Children and their teeth
Around the start of kindergarten children start to loose their baby teeth. This is a really exciting time for children as it will be their first experience of the tooth fairy.
Around 6 years old your child’s permanent first molars often erupt. This can be a painful experience as these teeth are erupting for the first time.
Hopefully you’ve established a great oral health routine by the time your child starts school. It is important to keep an eye out for those 6 year old molars as it will mean an adjustment in your brushing. Children at this age will want to be in charge of brushing. However, we recommend that you continue to brush their teeth until they are at least 8 years old. The reason for this is that they are not proficient at brushing. There is also concerns that they don’t get to the back teeth.
Those baby teeth are just as important as the adult ones. Not only because you should start in the way in which you intend to proceed. By creating good habits now it will make it easier in later life. It is also important to prevent decay as this can cause problems for the adult teeth as they emerge.
Flossing should start as soon as there are teeth that touch. This is just as important for adults as children. Little bits of food can get trapped between your teeth which normal brushing will not remove.
Tooth decay is the major reason that children miss school. The Australian Dental Association research states that in Australia, over 16,000 kids under 15 years of age require treatment under general anaesthesia EVERY year to fix dental problems. In fact, it’s the #1 cause of preventable hospitalisations in the 5-9 year age group – more than asthma!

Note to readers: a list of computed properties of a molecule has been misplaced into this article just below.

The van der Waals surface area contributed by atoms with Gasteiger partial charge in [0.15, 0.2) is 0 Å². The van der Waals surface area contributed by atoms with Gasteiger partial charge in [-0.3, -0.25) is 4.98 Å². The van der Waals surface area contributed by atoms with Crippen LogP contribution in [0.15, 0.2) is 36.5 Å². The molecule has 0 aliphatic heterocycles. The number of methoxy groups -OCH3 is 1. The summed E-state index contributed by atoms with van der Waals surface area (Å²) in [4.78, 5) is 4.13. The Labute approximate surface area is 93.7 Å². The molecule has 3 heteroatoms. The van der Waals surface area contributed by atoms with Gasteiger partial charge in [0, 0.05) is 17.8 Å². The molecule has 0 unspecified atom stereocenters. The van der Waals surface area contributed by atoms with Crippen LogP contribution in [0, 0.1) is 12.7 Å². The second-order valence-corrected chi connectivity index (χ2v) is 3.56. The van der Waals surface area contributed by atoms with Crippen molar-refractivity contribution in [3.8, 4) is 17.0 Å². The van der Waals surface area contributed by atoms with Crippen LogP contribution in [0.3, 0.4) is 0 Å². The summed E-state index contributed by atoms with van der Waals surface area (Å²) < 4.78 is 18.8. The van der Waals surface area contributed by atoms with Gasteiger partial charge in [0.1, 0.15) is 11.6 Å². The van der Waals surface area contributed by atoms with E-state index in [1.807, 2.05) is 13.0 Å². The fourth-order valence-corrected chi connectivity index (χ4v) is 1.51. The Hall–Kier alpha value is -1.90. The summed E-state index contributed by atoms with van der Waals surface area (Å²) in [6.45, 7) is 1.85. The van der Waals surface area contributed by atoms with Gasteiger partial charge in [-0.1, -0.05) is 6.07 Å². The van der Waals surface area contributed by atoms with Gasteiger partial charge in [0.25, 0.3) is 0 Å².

Decay is a preventable disease caused by a combination of high sugar diet and inadequate oral care – also complicated by other socio-economic factors. Kids who have regular check-ups can benefit from catching small problems before they become serious.
This doesn’t mean that you should be scared. What it does mean is that oral health is a serious issue that, as a parent, requires your attention on a daily basis. If you are unsure what to do or have concerns about your child’s teeth….seek help. All our dentists are great with children. They speak to the child in an age appropriate way to help educate them about their teeth.
Regular dentist visits
The best way to know if your child’s teeth are being looked after is to have them checked regularly. Prevention is absolutely the best treatment, this is true for everyone but particularly children.
The Child Dental Benefits Schedule is a Medicare-funded dental program for children whose families receive Family Tax Benefits A and some other eligible Benefits. These children are entitled to up to $1000 of dental treatment over two calendar years to help stop this cycle of poor oral health.